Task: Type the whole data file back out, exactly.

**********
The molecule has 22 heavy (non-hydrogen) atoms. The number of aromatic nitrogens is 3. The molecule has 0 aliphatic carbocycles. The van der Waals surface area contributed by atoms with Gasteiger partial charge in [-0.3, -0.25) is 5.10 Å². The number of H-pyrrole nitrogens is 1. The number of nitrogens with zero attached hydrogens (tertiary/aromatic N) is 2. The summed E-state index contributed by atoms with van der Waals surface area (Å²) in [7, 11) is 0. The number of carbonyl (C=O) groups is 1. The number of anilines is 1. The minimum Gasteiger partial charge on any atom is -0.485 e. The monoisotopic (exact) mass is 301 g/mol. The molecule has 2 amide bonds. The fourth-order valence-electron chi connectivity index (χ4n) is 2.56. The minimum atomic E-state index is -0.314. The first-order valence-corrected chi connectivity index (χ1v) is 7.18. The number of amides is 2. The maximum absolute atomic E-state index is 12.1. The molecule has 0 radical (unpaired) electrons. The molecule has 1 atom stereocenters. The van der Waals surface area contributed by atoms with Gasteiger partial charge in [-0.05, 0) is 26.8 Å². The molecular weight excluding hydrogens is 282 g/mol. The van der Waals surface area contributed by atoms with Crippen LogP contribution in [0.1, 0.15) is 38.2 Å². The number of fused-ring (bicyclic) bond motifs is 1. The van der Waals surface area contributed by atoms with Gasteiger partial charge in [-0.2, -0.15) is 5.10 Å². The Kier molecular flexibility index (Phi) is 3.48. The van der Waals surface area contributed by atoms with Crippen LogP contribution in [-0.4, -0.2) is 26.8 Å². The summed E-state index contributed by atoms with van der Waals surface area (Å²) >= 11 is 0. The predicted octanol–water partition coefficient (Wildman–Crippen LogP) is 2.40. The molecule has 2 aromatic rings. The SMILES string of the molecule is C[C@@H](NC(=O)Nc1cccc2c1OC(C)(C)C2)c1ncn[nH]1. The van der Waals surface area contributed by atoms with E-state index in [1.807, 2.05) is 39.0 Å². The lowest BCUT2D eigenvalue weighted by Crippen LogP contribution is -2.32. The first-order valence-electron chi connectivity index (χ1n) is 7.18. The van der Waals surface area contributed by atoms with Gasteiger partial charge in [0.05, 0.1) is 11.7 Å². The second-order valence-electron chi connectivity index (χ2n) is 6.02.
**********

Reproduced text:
The molecule has 22 heavy (non-hydrogen) atoms. The number of aromatic nitrogens is 3. The molecule has 0 aliphatic carbocycles. The van der Waals surface area contributed by atoms with Gasteiger partial charge in [-0.3, -0.25) is 5.10 Å². The number of H-pyrrole nitrogens is 1. The number of nitrogens with zero attached hydrogens (tertiary/aromatic N) is 2. The summed E-state index contributed by atoms with van der Waals surface area (Å²) in [7, 11) is 0. The number of carbonyl (C=O) groups is 1. The number of anilines is 1. The minimum Gasteiger partial charge on any atom is -0.485 e. The monoisotopic (exact) mass is 301 g/mol. The molecule has 2 amide bonds. The fourth-order valence-electron chi connectivity index (χ4n) is 2.56. The minimum atomic E-state index is -0.314. The first-order valence-corrected chi connectivity index (χ1v) is 7.18. The number of amides is 2. The maximum absolute atomic E-state index is 12.1. The molecule has 0 radical (unpaired) electrons. The molecule has 1 atom stereocenters. The van der Waals surface area contributed by atoms with Gasteiger partial charge in [-0.05, 0) is 26.8 Å². The molecular weight excluding hydrogens is 282 g/mol. The van der Waals surface area contributed by atoms with Crippen LogP contribution in [0.1, 0.15) is 38.2 Å². The number of fused-ring (bicyclic) bond motifs is 1. The van der Waals surface area contributed by atoms with Gasteiger partial charge in [-0.2, -0.15) is 5.10 Å². The Kier molecular flexibility index (Phi) is 3.48. The van der Waals surface area contributed by atoms with Crippen LogP contribution in [-0.4, -0.2) is 26.8 Å². The summed E-state index contributed by atoms with van der Waals surface area (Å²) >= 11 is 0. The predicted octanol–water partition coefficient (Wildman–Crippen LogP) is 2.40. The molecule has 2 aromatic rings. The SMILES string of the molecule is C[C@@H](NC(=O)Nc1cccc2c1OC(C)(C)C2)c1ncn[nH]1. The van der Waals surface area contributed by atoms with E-state index in [1.807, 2.05) is 39.0 Å². The lowest BCUT2D eigenvalue weighted by Crippen LogP contribution is -2.32. The first-order valence-electron chi connectivity index (χ1n) is 7.18. The van der Waals surface area contributed by atoms with Gasteiger partial charge in [0.05, 0.1) is 11.7 Å². The second-order valence-electron chi connectivity index (χ2n) is 6.02.